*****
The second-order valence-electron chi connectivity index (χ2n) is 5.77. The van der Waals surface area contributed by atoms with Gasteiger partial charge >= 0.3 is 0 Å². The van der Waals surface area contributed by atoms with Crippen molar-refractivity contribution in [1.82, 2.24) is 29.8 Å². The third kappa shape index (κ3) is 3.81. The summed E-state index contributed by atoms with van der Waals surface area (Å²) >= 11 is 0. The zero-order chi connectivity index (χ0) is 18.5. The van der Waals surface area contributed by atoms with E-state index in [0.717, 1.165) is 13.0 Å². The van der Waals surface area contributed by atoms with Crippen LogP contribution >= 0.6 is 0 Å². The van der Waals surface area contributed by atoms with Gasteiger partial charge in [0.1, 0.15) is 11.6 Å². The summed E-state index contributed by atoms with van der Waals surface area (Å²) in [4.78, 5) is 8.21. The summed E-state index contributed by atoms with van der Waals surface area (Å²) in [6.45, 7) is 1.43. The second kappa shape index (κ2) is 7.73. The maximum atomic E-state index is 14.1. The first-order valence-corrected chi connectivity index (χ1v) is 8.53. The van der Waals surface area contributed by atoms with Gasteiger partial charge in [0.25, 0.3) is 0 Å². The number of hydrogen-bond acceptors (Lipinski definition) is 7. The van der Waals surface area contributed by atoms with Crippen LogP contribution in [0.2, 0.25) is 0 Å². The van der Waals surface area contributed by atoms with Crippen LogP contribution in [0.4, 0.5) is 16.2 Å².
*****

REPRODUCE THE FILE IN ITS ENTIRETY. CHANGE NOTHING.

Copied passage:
The second-order valence-electron chi connectivity index (χ2n) is 5.77. The van der Waals surface area contributed by atoms with Gasteiger partial charge >= 0.3 is 0 Å². The van der Waals surface area contributed by atoms with Crippen molar-refractivity contribution in [1.82, 2.24) is 29.8 Å². The third kappa shape index (κ3) is 3.81. The summed E-state index contributed by atoms with van der Waals surface area (Å²) >= 11 is 0. The zero-order chi connectivity index (χ0) is 18.5. The van der Waals surface area contributed by atoms with E-state index in [0.717, 1.165) is 13.0 Å². The van der Waals surface area contributed by atoms with Crippen LogP contribution >= 0.6 is 0 Å². The van der Waals surface area contributed by atoms with Gasteiger partial charge in [0.1, 0.15) is 11.6 Å². The summed E-state index contributed by atoms with van der Waals surface area (Å²) in [4.78, 5) is 8.21. The summed E-state index contributed by atoms with van der Waals surface area (Å²) in [6.45, 7) is 1.43. The second kappa shape index (κ2) is 7.73. The maximum atomic E-state index is 14.1. The first-order valence-corrected chi connectivity index (χ1v) is 8.53. The van der Waals surface area contributed by atoms with Gasteiger partial charge in [0.25, 0.3) is 0 Å². The number of hydrogen-bond acceptors (Lipinski definition) is 7. The van der Waals surface area contributed by atoms with Crippen LogP contribution in [0.2, 0.25) is 0 Å². The van der Waals surface area contributed by atoms with Crippen LogP contribution in [0.4, 0.5) is 16.2 Å².